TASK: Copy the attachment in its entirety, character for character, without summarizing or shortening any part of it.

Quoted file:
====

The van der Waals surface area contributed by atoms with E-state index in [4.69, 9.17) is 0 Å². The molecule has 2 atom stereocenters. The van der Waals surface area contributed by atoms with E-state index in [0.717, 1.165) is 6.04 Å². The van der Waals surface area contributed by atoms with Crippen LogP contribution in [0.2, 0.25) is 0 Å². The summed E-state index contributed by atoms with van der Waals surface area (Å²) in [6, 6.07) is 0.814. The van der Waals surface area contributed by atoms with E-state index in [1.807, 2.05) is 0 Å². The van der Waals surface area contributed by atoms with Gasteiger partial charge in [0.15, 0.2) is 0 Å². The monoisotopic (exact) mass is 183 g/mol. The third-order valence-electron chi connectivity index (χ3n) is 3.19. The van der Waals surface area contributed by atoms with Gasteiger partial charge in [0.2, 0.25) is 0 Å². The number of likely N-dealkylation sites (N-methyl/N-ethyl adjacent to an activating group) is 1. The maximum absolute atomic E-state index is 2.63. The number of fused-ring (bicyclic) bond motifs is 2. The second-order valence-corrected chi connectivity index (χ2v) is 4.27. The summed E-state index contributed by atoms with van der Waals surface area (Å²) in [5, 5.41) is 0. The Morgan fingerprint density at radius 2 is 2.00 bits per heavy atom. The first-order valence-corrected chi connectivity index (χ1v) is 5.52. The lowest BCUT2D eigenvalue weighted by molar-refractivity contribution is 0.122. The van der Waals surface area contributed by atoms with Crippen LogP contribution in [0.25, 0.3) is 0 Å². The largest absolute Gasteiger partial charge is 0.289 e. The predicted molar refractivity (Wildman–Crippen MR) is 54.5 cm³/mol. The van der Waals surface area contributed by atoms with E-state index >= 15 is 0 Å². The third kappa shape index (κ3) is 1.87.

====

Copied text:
The van der Waals surface area contributed by atoms with E-state index in [4.69, 9.17) is 0 Å². The molecule has 2 atom stereocenters. The van der Waals surface area contributed by atoms with E-state index in [0.717, 1.165) is 6.04 Å². The van der Waals surface area contributed by atoms with Crippen LogP contribution in [0.2, 0.25) is 0 Å². The summed E-state index contributed by atoms with van der Waals surface area (Å²) in [6, 6.07) is 0.814. The van der Waals surface area contributed by atoms with E-state index in [1.807, 2.05) is 0 Å². The van der Waals surface area contributed by atoms with Gasteiger partial charge in [0.15, 0.2) is 0 Å². The monoisotopic (exact) mass is 183 g/mol. The third-order valence-electron chi connectivity index (χ3n) is 3.19. The van der Waals surface area contributed by atoms with Gasteiger partial charge in [0.2, 0.25) is 0 Å². The number of likely N-dealkylation sites (N-methyl/N-ethyl adjacent to an activating group) is 1. The maximum absolute atomic E-state index is 2.63. The number of fused-ring (bicyclic) bond motifs is 2. The second-order valence-corrected chi connectivity index (χ2v) is 4.27. The summed E-state index contributed by atoms with van der Waals surface area (Å²) in [5, 5.41) is 0. The Morgan fingerprint density at radius 2 is 2.00 bits per heavy atom. The first-order valence-corrected chi connectivity index (χ1v) is 5.52. The lowest BCUT2D eigenvalue weighted by molar-refractivity contribution is 0.122. The van der Waals surface area contributed by atoms with Crippen LogP contribution in [0.25, 0.3) is 0 Å². The largest absolute Gasteiger partial charge is 0.289 e. The predicted molar refractivity (Wildman–Crippen MR) is 54.5 cm³/mol. The van der Waals surface area contributed by atoms with E-state index >= 15 is 0 Å². The third kappa shape index (κ3) is 1.87.